The second is making sure that those companies that are already in the energy space, those companies also have an opportunity to innovate. They’re well capitalized, and they’re well established. So helping them through and guiding them through that transition with capital and giving them also the benefit of investors kind of pointing to allowing them to show progress against their own transition, I think that’s also the second leg of the stool.

And then the third leg is carbon removal. So you know, yes, we are going to be in an emissions economy for a long time. But there are technologies that have been created that actually suck carbon out of the air, they put it into a safe storage place, and they basically remove it from the environment. Those technologies are also a critical part of it, but you have to have a price for that. Right. So what we’ve actually we’ve acquired a majority stake in Puro, which is a carbon removal marketplace that establishes a market price for carbon removals and allows companies who are trying to meet their net zero obligations to buy into those credits, as well as to buy future credits.

So if you’re giving a forward commitment on a [hard to hear[, if you go suck that carbon out of the air, we will pay you for that now and over the next five years. That gives them a funding source that they can then go borrow against to go and actually increase their supply and make it so that they can become a big part of that three legged stool. So our belief is that it requires all three of those things and the capital markets sit in the center of all of it, and that’s that’s why we were really committed to this as part of our strategy.

Murray: Now we’ve come to our final guest, Martin Whittaker of JUST Capital. JUST capital was an organization set up a few years ago to try and both determine what people expected of the companies that serve them and also which ones were doing a good job. Providing society with what it was looking for. So JUST Capital has been a first mover in this new era of stakeholder capitalism, and it’s great to have Martin back.

McGirt: Yeah, their data they collect is really interesting. We’re going to dig into that right now. And little known fact about Martin’s first episode, he joined us back in April of 2020. That was our sixth episode, but it was my first one. So this was a really nice trip down memory lane for me.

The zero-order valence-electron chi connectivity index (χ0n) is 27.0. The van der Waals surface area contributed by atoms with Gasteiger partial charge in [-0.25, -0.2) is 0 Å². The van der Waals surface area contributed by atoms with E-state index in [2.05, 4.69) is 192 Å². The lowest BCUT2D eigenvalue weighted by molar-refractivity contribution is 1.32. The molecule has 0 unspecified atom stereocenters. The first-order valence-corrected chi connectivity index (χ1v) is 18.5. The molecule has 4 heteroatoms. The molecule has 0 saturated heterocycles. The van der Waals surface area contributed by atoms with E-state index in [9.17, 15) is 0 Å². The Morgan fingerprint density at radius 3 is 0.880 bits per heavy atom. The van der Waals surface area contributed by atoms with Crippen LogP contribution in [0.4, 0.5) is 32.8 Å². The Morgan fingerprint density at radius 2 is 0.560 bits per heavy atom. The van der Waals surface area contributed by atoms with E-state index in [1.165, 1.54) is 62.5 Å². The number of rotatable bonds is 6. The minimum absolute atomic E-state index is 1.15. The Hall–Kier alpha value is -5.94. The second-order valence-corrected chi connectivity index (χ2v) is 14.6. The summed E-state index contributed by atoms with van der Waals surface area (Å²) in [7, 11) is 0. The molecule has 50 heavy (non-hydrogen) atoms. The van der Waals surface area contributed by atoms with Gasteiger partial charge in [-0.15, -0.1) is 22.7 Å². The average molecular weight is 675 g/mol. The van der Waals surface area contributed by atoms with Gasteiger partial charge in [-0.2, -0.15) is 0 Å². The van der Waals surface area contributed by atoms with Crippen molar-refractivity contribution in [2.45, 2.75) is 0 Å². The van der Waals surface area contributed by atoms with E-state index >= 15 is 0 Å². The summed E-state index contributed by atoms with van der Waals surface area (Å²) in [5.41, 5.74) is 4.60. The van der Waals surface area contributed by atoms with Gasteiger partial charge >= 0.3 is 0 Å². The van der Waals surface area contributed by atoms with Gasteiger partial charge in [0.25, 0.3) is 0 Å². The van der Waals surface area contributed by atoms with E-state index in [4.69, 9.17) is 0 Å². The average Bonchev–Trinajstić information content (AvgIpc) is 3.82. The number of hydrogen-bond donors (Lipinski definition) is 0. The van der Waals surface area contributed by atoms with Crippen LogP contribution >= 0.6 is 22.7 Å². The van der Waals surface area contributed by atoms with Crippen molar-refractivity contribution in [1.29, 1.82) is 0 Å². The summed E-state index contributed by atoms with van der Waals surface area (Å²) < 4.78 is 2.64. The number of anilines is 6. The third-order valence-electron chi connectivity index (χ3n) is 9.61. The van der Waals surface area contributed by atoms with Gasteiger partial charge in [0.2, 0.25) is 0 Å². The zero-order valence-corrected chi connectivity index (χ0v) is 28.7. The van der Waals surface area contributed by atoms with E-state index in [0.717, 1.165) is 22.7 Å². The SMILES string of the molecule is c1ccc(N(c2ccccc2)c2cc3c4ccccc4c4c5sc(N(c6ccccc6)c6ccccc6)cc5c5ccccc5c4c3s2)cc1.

Murray: I can’t believe I had to do five of them by myself. I didn’t realize there was ever a time when you weren’t here doing it with me.

McGirt: It was a dark, dark time, but now we’re together. All right, let’s hear from Martin. We spoke to him Friday afternoon and he was hanging out in his backyard. You might hear some birds or traffic in the background it was it was lovely to see him work from home in nature. So enjoy.

Murray: You know, it’s it’s been almost three years since the Business Roundtable put out its revised purpose of a corporation that ended the era of shareholder primacy and said companies have to pay attention to multiple stakeholders, their employees, their customers, the communities they live in the plan that they inhabit. Three years on, you know, you study this very closely, more closely than anybody I know, three years on, has anything really changed?

Martin Whittaker: Has anything really changed? Well, a lot has changed. Nothing’s changed. I would say the macro environment, there’s sort of obviously COVID, George Floyd, economic shutdown, economic semi reopening, inflation, and now what looks like you know, very dark clouds on the economic horizon that has, I think, fundamentally shifted how business thinks about its role in society. I mean, just like the response to COVID alone, I think showed a lot of business leaders. What could be done when when business really puts its mind to it. So I think there’s been a lot of change there.

So I think that that whole intensification has changed in terms of business performance. We were actually looking at JUST Capital’s universe of companies. We’ve seen a lot of changes. We’ve seen over 200 companies lift wages over a three year period. We’ve seen, I think, a tripling of companies disclosing what they’re doing on pay equity. We’ve seen double digit increase in women on boards and executive comp tied to ESG criteria and the advancement of people of color in the workplace and to senior positions. So as soon as I think there’s been a lot of measurable progress there, you phrased it I had a smile on my face because you said they announced the end of shareholder. I was sort of struck me as as I see me being ironic about that. But it struck me as a as a real question like, do we really think that’s happened and I have to say on that, probably no.

I also sense that the seriousness of the debate right now, Alan, I’ve never seen it, this just sort of intense backlash against stakeholder capitalism, the woke capitalism movement, the backlash against ESG I mean, I don’t think I would have predicted that three years ago. And I think that sort of says okay, this game is real. This is not just sort of a nice conference subject matter, or an interesting topic for a podcast. This is like serious business now. And so, you know, I think that’s good. I welcome that. I think ESG does have a long way to go.

Murray: Let me ask you what has to happen now to make the promise of stakeholder capitalism a reality?

Whittaker: Well, I mean, my view is the BRT statement needs to be built on and American business leaders who signed that need to create a blueprint for what does that actually mean? Because one of the things I see is really when you say, stakeholder capitalism, it means 10 things to 10 different people. And so you have this argument about what it is without even a common understanding what it is you’re arguing about. So I think, you know, we’ve got to try and you know, shareholder primacy shareholder value creation, which is obviously still the single biggest, that’s the North Star for any board or any CEO. Pretty clear. It’s an equation you can actually you know, you can write that down. It’s crystal.